Why I Spy

There is no ASIO ‘type’—people of all types can, and do, work at ASIO. Our success is underpinned by the differing skills, experiences, and perspectives of our people. They come from a variety of backgrounds, applying their creativity and intelligence to keep Australians safe.

In ‘Why I Spy’, ASIO officers tell their real stories about joining the organisation, and where a career with us has taken them.

Is ASIO the next chapter in your story?

Training Officer
Female Analyst
Male Intelligence Officer
Female Intelligence Officer
Director-General of Security Mike Burgess

Training Officer

I’m secretive about my work, but not about what I value.

I grew up in South-East Asia, before my family moved to Australia seeking a better life. I’ve always loved travelling, so it made sense to work in tourism.

But the more time I spent overseas, the more grateful I became for what I had at home. I wanted to help protect the Australian way of life.

I was interested in ASIO, but I wasn’t sure if ASIO would be interested in me. I did a bit of research and discovered the organisation really values diversity and inclusion.

My doubts about getting a security clearance were also unfounded—honesty really is the best policy. Now I work in training, developing the skills of other ASIO officers.

I love chatting to people to hear their stories, and its important to me that I can talk freely about my life—my husband, my background—all the things that make me, me. I work in a place designed to keep secrets, but the one secret I don’t have to keep is who I am. I can bring my whole self to work.

That’s Why I Spy.

Female Analyst

I’ve always had big dreams, but I never knew they’d lead me to spying.

I grew up in a Muslim family in NSW, amongst the backdrop of our busy restaurant. In those days, I dreamed of becoming an actress.

My community didn’t encourage girls to have a career—we were expected to get married when we finished school. But I’ve always done things differently, so I went to uni to study Information Technology.

Little did I know, that was a perfect fit for ASIO: the Organisation’s version of Q Branch needs people with STEM skills and my cultural background is a real advantage in some of our counter-terrorism work.

There are diverse roles in the Organisation and I’ve learnt new skills. Now I’m an analyst working to counter foreign interference.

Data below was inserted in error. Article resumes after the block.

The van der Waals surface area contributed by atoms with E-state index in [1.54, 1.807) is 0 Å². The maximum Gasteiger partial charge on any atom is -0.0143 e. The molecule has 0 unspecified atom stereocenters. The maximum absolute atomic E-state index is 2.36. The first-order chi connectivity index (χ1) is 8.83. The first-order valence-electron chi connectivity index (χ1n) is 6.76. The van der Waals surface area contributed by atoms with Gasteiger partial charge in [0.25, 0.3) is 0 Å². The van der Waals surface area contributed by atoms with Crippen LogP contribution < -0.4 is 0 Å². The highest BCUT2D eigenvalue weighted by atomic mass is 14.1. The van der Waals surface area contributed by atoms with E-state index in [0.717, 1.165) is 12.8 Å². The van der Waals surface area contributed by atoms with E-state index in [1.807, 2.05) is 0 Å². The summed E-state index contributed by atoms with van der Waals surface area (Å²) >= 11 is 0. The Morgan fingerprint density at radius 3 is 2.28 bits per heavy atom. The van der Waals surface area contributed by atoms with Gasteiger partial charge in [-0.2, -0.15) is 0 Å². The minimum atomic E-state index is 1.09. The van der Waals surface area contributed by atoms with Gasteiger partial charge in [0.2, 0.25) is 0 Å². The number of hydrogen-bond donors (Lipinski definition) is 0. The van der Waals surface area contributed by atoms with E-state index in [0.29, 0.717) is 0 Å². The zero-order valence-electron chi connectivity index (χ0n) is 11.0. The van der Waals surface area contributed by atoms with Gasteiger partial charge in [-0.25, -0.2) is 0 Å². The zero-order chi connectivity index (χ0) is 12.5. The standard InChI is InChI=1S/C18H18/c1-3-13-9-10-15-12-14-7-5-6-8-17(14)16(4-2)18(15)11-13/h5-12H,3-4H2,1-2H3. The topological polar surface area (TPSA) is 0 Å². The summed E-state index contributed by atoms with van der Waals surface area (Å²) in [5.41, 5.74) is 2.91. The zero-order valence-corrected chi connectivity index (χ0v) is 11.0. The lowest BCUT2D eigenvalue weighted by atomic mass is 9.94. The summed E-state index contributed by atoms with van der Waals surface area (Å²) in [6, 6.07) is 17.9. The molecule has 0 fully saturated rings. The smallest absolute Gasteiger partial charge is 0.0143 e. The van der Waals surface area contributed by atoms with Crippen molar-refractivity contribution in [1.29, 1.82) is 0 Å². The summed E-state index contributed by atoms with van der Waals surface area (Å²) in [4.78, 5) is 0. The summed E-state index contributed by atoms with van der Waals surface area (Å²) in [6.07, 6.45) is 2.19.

I thought ASIO would be scary, but it’s not at all! It’s an inclusive workplace and I’ve made life-long friends. My family is very proud of what I do—keeping Australians safe.

That’s Why I Spy.

Male intelligence officer

If you’d told me I’d grow up to be a spycatcher, I would have laughed at you.

My first job was entering data on the night shift for the Police as I put myself through a Business degree. I was an average student but a lateral thinker – I could see problems in a different way. The 9/11 terrorist attacks profoundly changed my priorities.

I landed a job as an ASIO admin officer and a couple of years later I became an intelligence officer.

That’s how I caught my first spy. I didn’t catch him in the act... it didn’t play out like a movie. It started with a human source providing a scrap of information. We started connecting the dots. While they never knew we were onto them they knew how to hide what they were doing.

They were good but we were better. We outplayed and out-thought a highly sophisticated intelligence service. I smiled as I walked towards my boss’s office to tell her. Working in a great team and doing things our adversaries think are impossible, to keep Australia safe.

That’s Why I Spy.

Female intelligence officer

My early life was like a Cold War spy thriller.

I grew up overseas under communist rule. My family escaped and we ended up in Australia. We were safe but it wasn’t easy.

My parents didn’t speak any English and nor did I when I started school. My teacher made me change my name to make it easier for others.

I wanted to be a writer but chose physiotherapy as a more ‘sensible’ career path. At one time I would never have applied for a job in ASIO. Security services do not have a great reputation in communist countries!

But the more I thought about it, the more I figured my background and experiences made me a good fit. Decades later, I’m still here.

I’ve been an intelligence officer stopping terrorists, a surveillance officer, and a security assessor. I’ve worked overseas and managed human sources to produce intelligence for world leaders.

There’s nothing boring about what ASIO does. I’m immensely proud of our impact.

That’s Why I Spy.

Director-General of Security Mike Burgess

I’m an unconventional spy.

My path to ASIO started at Underdale High School in Adelaide, when I first played with the school’s only computer, an Apple 2. It unleashed my inner geek and I wanted to become an electronics engineer.

I was the first person in my family to go to university. My dad was a storeman and my mum was a cleaner, so I spent a year unpacking boxes and stacking bookshelves to save money.

After I graduated, I saw a mysterious job ad in a newspaper. When I rang for more information, I got greeted with ‘hello’, I said ‘hello’, and the response was ‘hello…’

It turned out to be my entry into the secretive world of intelligence. The real secret to a great career is doing something you love, something that matters.

At ASIO, I protect Australia and Australians from threats to their security. That’s the mission. I get to make a difference.

That’s Why I Spy.